We are proud to announce that Peter Pyle, a biologist at IBP since 1995, was recently awarded an Individual Investigations Award by Partners in Flight! Partners in Flight (PIF) is a 30-year-old network of more than 150 organizations (including IBP) across the western hemisphere that work to conserve birds throughout their full life cycle. The Investigations Award is given annually to “an individual or group that conducts outstanding research and/or contributes scientific data and interpretations that improve our understanding of avian ecology, habitat management, or other scientific factors important to the PIF initiative."
An Indigo Bunting wing is held open to determine the age of its feathers.
Peter’s innovative and painstaking work on molt and developing criteria for ageing birds has led to significant advances in our understanding of avian population dynamics and conservation needs. For instance, being able to age birds on the wintering grounds allows estimation of first year survival, a demographic bottleneck in many bird populations. And being able to distinguish birds in their first breeding season from birds in their subsequent breeding seasons allows estimation of recruitment and habitat selection of new individuals into a breeding population, leading to a better understanding of population health.
We talked with Peter a bit about how he came to study molt.
How did you first become interested in birds?
My father was a birder and bird bander and got me going on my first Christmas Bird Count at age 6 months and had me banding birds by age 4. During that count, near Seattle, rumor has it my mom forgot I was on her lap and jumped out of the car when she saw a Snowy Owl on a barn, dumping me head first into the snow. My first banding experience was trying to remove a Northern Cardinal from a trap and it bit my finger and escaped. I guess I had a built-in passion for birds, as neither of these events deterred me.
How did you first get interested in investigating molt?
As a teenager I ran a banding station and the thing that seemed least understood at the time was ageing birds, other than those with obvious plumage differences. This led me to investigate how molt patterns related to ageing birds, and it went on from there. I always liked puzzles and brain teasers, and doing them was definitely good practice for trying to figure out bird molts!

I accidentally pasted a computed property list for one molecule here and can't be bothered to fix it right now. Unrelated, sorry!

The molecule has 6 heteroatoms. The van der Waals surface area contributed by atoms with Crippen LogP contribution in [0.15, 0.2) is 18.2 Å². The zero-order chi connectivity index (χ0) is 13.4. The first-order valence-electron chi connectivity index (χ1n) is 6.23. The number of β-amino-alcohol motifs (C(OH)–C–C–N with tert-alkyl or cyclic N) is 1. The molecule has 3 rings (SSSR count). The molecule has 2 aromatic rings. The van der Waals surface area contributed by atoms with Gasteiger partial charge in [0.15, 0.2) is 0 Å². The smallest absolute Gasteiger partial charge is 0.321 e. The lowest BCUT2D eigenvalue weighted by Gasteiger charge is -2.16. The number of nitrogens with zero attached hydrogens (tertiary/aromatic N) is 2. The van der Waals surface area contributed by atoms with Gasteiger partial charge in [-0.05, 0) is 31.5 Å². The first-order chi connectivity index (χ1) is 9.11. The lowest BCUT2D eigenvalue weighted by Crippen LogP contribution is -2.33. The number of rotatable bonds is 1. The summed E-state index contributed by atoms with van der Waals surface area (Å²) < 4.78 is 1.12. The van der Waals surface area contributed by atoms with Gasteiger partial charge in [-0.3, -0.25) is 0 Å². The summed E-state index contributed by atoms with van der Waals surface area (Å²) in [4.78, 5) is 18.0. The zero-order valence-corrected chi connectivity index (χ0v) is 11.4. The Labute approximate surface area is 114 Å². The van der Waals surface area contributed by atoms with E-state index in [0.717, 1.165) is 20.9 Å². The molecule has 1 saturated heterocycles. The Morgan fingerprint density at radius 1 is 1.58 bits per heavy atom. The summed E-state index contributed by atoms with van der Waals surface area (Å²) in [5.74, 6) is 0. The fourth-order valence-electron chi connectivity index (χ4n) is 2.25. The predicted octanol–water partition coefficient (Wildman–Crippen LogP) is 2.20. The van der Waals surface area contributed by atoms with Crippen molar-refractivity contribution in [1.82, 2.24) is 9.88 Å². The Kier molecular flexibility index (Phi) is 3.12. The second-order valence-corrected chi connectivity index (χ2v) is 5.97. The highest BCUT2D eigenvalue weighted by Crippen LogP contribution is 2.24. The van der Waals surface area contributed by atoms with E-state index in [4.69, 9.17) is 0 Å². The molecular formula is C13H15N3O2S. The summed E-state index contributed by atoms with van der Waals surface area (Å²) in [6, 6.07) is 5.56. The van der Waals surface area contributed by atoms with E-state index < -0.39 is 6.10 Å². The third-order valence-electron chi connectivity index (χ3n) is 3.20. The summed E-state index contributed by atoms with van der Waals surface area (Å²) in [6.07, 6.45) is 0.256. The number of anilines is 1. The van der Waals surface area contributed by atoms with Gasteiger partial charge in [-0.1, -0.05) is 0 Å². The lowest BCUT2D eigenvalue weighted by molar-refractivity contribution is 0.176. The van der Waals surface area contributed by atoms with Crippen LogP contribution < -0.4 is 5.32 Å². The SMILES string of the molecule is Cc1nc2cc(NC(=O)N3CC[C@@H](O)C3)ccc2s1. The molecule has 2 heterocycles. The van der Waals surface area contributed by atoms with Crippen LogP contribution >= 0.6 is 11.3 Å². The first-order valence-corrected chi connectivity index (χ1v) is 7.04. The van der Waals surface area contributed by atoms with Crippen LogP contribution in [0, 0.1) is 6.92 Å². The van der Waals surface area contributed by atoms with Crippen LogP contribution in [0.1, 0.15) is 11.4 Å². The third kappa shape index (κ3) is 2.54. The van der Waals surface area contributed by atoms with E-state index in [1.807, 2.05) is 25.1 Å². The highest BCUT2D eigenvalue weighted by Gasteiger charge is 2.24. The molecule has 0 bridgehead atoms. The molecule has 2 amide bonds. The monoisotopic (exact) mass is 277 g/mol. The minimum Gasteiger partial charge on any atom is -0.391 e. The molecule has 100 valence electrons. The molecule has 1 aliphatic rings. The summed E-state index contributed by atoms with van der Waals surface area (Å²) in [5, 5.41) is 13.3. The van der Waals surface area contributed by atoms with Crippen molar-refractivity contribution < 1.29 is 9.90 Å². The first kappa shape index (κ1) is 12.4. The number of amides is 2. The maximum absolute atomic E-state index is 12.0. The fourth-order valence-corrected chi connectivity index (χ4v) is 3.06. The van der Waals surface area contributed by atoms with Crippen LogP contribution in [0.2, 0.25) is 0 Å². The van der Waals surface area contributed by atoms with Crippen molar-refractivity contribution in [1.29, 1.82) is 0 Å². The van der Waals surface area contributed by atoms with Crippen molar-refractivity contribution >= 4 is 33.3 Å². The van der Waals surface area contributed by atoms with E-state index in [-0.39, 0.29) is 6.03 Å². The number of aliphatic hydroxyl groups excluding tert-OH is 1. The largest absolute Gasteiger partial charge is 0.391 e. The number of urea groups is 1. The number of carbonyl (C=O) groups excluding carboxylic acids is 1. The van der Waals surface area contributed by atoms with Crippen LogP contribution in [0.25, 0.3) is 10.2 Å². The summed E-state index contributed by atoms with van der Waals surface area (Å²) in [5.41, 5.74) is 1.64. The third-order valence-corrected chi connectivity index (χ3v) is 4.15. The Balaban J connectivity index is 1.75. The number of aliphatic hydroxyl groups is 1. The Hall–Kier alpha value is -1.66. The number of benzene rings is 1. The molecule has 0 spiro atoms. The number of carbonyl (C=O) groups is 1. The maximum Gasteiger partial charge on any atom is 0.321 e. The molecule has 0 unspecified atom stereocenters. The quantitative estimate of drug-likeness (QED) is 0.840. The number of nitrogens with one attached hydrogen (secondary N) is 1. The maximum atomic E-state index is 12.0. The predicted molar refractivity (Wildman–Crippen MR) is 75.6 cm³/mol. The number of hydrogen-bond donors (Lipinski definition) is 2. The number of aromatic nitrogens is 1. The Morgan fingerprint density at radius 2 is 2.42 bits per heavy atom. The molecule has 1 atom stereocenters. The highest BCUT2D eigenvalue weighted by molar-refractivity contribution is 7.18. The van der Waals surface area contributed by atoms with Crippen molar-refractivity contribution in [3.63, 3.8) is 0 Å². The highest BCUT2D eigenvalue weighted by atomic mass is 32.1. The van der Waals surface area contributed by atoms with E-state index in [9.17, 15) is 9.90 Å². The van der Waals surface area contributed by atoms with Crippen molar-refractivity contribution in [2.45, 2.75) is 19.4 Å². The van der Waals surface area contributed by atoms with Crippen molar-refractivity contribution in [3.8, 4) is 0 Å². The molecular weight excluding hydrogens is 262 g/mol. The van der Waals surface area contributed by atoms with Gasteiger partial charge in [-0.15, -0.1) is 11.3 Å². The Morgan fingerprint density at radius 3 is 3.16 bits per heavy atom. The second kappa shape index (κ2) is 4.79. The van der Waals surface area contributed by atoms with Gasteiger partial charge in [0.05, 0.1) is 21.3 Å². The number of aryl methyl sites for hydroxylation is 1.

For the uninitiated, molt seems like a very niche topic of study, but it has obviously become very important and broadly applicable to the study and conservation of birds. When you started investigating molt, did you know that it would be so important?
At first I just wanted to better determine the ages of birds, but the more I studied molt the more I realized not only how important it was, but how ignored the subject was in the ornithological literature as compared with breeding dynamics, wintering habitats, migration strategies, and so on. Yet the energy demands of molt are just as important to birds as those for breeding and migration. Analyzing MAPS banding data, we recently have found that birds go to special areas or habitats to molt, and conserving these areas may be equally important to their conservation as conserving breeding and wintering habitats. Gaining a better knowledge of habitat requirements for molt is a current research focus.
Peter working with a trainee at a workshop in Veracruz, Mexico in 2006
Another of Peter’s major contributions to bird conservation cited in his award from Partners in Flight is his work training bird banders in Latin America in the 1990s and 2000s as part of the MoSI program. These workshops educated and inspired many up-and-coming bird biologists and conservationists working in critical overwintering areas for Neotropical migratory birds, and many of these trainees went on to leadership roles in bird conservation in Latin America.
Congratulations to Peter on this well-deserved award!